As we approach fall and cooler temps, kudos to you for keeping up with your daily dose of head-to-toe sunscreen. (Oh, and if you’re not still wearing sunscreen every day, we make a case for it below.) It turns out, however, even though we’re bundling up and spending less time in the sunshine, sunscreen alone might not be enough to fight against sun damage and premature aging. That’s where vitamin C comes to the rescue. It’s one of those all-star ingredients that supercharge your sunscreen to help skin look its healthiest and best. Here, a dermatologist explains why you shouldn’t skimp on topical vitamin C even with the changing seasons — especially in your body care routine.
First of all, what is vitamin C?
“Vitamin C, or ascorbic acid, is a powerful free-radical fighting antioxidant that’s beneficial for all parts of the body, particularly those with more frequent sun exposure,” says Pooja Sodha, M.D., a board-certified dermatologist and director of the center for laser and cosmetic dermatologist at The GW Medical Faculty Associates in Washington, D.C. Clinical signs of sun exposure include wrinkles, laxity or loss of tone, and hyperpigmentation, as well as rough skin and an increased risk of developing skin cancers, she adds.
As an antioxidant, Sodha says vitamin C can help by “counteracting the cellular effects of UV and environmental factors,” which thereby reduces damage to the skin. “The benefit of topical vitamin C application is the delivery of it directly to the skin’s surface, where its effects can be most easily harnessed,” she explains. “Because it diminishes the effects of UVA and UVB rays, it can help improve pigmentation and increase collagen production deeper in the skin to enhance skin tone and laxity.”
Vitamin C also fights skin-damaging free radicals (aka the “environmental factors” Sodha mentioned above), such as the chemicals from cigarette smoke, air pollution, and industrial chemicals.
It’s worth noting that while vitamin C can aid in preventing sun damage due to its powerful antioxidant properties, it’s in no way shape or form a replacement for sunscreen. It does, however, help make your sun care more effective by adding an extra filter through which the sun’s harmful rays have to penetrate to get to our skin. So by all means, continue slathering your SPF on the daily — and don’t forget to reapply.
Why do you need it in your fall routine?
For starters, UV rays can easily penetrate clothing, as well as window glass, so just because we’re staying indoors and covering up more, doesn’t mean you should discount vitamin C from your skincare regimen. Take it from Sodha, who says: “Vitamin C is relevant not just for your fall routine, but your daily, all-year routine as it features several functions, including collagen synthesis, production of ceramides which support the skin barrier, and suppression of skin pigmentation. All of these can help to gently reverse sun damage accumulated during the summer months and thereafter.”
She recommends applying it once daily, in the morning, right after showering or before getting dressed. That, or you can apply it at night, too, to kick start the repair process.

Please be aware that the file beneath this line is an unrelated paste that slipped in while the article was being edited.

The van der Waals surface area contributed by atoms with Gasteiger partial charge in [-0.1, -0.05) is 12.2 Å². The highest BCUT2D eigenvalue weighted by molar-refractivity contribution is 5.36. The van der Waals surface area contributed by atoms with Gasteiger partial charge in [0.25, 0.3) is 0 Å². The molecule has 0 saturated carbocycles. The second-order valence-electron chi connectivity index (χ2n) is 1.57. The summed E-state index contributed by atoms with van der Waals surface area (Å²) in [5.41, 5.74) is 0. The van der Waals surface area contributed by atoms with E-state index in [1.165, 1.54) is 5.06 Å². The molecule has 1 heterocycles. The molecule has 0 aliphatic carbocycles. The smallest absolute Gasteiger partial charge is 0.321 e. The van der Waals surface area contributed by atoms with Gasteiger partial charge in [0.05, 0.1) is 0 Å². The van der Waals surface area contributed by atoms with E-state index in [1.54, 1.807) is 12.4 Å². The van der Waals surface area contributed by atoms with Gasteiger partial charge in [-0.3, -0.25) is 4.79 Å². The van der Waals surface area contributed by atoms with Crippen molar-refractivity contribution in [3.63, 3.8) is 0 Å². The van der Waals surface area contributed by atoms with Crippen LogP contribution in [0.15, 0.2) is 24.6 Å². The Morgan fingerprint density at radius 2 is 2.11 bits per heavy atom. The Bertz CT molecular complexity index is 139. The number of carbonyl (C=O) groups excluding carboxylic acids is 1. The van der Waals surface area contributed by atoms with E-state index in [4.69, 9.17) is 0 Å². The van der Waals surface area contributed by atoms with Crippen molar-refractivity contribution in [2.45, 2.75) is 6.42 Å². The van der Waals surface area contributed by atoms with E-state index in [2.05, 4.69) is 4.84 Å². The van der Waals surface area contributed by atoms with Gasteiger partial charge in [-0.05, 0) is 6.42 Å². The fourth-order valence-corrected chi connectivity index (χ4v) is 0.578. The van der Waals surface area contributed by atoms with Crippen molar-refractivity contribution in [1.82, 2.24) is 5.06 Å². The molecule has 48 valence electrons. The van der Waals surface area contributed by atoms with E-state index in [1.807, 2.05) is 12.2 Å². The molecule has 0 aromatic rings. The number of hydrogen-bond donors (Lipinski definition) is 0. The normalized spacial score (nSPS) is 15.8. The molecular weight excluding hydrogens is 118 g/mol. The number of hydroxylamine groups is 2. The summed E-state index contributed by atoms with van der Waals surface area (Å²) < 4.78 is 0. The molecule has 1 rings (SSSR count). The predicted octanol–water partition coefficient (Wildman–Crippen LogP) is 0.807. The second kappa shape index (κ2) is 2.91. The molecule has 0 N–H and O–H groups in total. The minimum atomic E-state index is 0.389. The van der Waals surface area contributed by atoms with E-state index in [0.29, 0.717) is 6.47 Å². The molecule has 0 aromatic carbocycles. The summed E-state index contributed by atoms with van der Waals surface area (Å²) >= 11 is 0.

What form of vitamin C is the best?
This is where things get a wee bit complicated, as Sodha says the challenge with vitamin C is that it’s readily oxidized when exposed to air, which makes it less potent upon opening or applying it to the skin.
Vitamin C, or ascorbic acid, is a powerful free-radical fighting antioxidant that’s beneficial for all parts of the body, particularly those with more frequent sun exposure
“The efficacy of vitamin C depends on the concentration and pH of the delivery of the serum or topical,” she says. “Stabilization can be achieved by combining vitamin C with other ingredients, such as ferulic acid or what’s known as tetrahexyldecyl ascorbate (THD ascorbate), another stabilized form of vitamin C that’s oil or lipid-soluble and thought to be more readily absorbed across the skin barrier.” THD ascorbate is significantly more stable than other forms of vitamin C, such as L-ascorbic acid. It helps fight the first signs of aging caused by stress, lifestyle, sun, and pollution.
Additionally, according to experts, you want to look for a formula with no less than eight percent concentration. “You want a vitamin C with a concentration higher than eight percent to ensure enough gets through the skin and into cells,” explains Adam Friedman, MD, a board-certified dermatologist based in Washington, D.C. “Studies have shown that a concentration above 20 percent does not increase its activity but could cause some irritation,” he adds. Oh, and don’t bother taking oral vitamin C, because according to Friedman, we pee it out because it’s water-soluble.
Simply slather on a healthy amount in the morning, and then follow up with SPF as it makes vitamin C more effective, according to Sodha.
Why do you need vitamin C in your body care?
This one is simple: for the same reason that you need vitamin C for your face. It helps minimize the damaging effects of UV and UVB rays, and thus reduces signs of premature aging.
“Sun exposure can lead to changes in the neck, chest, hands, forearms, and lower legs, so it can definitely be beneficial to use vitamin C on these areas, as well as the face,” says Sodha. Even when you’re fully clothed during cold-weather months, UVA rays can still penetrate through your clothing (even when it’s cloudy).
You can use the same skincare products on your face as you do on your body, but the benefits may take longer as the skin on your body is thicker. When it comes to body care, Sodha recommends looking for products that contain additional skin-loving ingredients, like hydrators and antioxidants, to help soothe and nourish the skin while you’re at it.